Researchers discover novel autoantibody, potential target for future COVID-19 therapies

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A team of researchers at Michigan Medicine, formerly he University of Michigan Health System, discovered a functional autoantibody in novel coronavirus (COVID-19) patients that contributes to the disease's development and the "firestorm" of blood clots and inflammation it induces, according to findings published in the Journal of Clinical Investigation.

A growing body of studies suggests COVID-19 emulates many aspects of systemic autoimmune disorders, including the release of a flurry of overactive immune cells that produce toxic webs of proteins and DNA called neutrophil extracellular traps (NETs).

For this study, researchers analyzed serum from over 300 hospitalized COVID-19 patients, searching for a novel autoantibody that shields the toxic NETs from being destroyed and produces a lasting noxious effect in a patient's body. The researchers found markedly elevated levels of the anti-NET antibodies in many of the participants. Those with higher levels of the autoantibodies were more likely to develop severe COVID-19 symptoms.

Researchers generated NETs in the lab and incubated them with COVID patient serum. They found the serum from patients with higher levels of anti-NET antibodies struggled to degrade the toxic traps.

The team also spiked healthy serum with anti-NETs purified from the infected patients. While a healthy person's serum should completely disintegrate the extracellular traps, the purified anti-NET antibodies significantly hindered the process.

Researchers have previously reported the presence of anti-NETs in patients with antiphospholipid syndrome, a systemic autoimmune condition characterized by severe blood clots and recurring pregnancy loss. The anti-NET antibodies, which are likely associated with the development of recurrent blood clots and more severe disease in antiphospholipid syndrome, showed remarkably similar function in this study of COVID-19 patients, the researchers said.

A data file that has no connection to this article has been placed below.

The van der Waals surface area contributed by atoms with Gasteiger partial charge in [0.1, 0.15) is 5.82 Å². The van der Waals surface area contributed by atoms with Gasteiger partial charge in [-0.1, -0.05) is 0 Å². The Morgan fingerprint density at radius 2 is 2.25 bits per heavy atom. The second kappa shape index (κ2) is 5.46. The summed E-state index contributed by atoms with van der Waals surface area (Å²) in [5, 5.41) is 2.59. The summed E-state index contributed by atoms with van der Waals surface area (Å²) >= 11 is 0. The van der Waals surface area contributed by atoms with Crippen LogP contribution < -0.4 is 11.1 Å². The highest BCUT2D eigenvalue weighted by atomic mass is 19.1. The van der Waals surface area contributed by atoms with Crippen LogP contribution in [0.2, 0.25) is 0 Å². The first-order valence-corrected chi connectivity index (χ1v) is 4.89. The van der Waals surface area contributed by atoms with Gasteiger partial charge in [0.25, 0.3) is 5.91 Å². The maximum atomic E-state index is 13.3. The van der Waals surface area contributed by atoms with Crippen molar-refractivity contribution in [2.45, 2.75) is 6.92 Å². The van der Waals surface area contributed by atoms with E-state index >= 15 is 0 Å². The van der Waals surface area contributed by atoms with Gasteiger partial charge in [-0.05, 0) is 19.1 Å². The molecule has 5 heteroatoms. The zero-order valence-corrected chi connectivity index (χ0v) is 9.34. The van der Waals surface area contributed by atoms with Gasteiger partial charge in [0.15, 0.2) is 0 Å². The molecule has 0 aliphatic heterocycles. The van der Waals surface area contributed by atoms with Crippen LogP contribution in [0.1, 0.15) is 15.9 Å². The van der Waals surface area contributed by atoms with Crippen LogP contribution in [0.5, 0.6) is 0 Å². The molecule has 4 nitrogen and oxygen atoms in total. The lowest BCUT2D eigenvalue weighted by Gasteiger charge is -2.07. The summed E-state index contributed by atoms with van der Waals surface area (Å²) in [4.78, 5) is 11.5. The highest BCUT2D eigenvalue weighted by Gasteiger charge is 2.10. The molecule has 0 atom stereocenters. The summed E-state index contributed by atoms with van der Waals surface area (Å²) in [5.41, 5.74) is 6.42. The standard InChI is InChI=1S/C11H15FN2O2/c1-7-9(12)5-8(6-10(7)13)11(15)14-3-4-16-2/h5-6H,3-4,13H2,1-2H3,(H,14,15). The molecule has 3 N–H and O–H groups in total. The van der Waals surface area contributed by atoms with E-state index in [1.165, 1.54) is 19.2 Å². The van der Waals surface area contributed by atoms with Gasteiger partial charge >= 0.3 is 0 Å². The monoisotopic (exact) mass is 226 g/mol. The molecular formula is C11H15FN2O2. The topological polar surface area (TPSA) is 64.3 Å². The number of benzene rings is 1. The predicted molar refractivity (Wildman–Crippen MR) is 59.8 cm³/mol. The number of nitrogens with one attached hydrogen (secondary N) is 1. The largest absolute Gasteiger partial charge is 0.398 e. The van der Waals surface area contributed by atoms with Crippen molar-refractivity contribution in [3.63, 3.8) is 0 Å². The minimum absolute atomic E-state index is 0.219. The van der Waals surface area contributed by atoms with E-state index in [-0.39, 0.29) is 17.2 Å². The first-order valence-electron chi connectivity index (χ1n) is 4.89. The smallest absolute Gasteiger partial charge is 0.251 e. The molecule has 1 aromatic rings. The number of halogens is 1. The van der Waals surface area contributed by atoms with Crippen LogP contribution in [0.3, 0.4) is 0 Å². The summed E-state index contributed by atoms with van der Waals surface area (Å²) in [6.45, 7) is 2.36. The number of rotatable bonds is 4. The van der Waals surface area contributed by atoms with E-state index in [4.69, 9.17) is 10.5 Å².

How COVID-19 manages to trigger the production of a variety of autoantibodies, including anti-NETs, remains unknown. Further study of the virus' autoimmune aspects will not only lead to better understanding of the disease but will also likely shed light onto the origins of autoimmune diseases, the researchers said.

The paper's findings may help researchers better understand COVID-19, including the persistence of symptoms in some people months after clearing the virus, a phenomenon known as long COVID, according to Yu Zuo, MD, lead author and a rheumatologist at Michigan Medicine. The team is currently conducting a follow-up study, calling back patients who were previously hospitalized to repeat testing for the anti-NETs and other autoantibodies that formed during their hospitalizations.

Previously, they found durable anti-NET antibodies that persisted in antiphospholipid syndrome patients for up to four years. The team will investigate if and how the autoantibodies influence long COVID, the post-acute sequalae of the virus marked by symptoms like brain fog, fatigue, and shortness of breath.

While vaccination is doing its job to limit severe infections and hospitalizations, millions still feel the effects of long COVID, which is why this research is so important, Zuo said.

"The better we understand these COVID-induced autoantibodies such as anti-NET antibodies, the more equipped we will be to fight COVID-19 at every stage of viral infection," Zuo said in a statement. "Studying these antibodies will also teach us about the mechanisms of autoimmunity in general, especially in the field of rheumatology."

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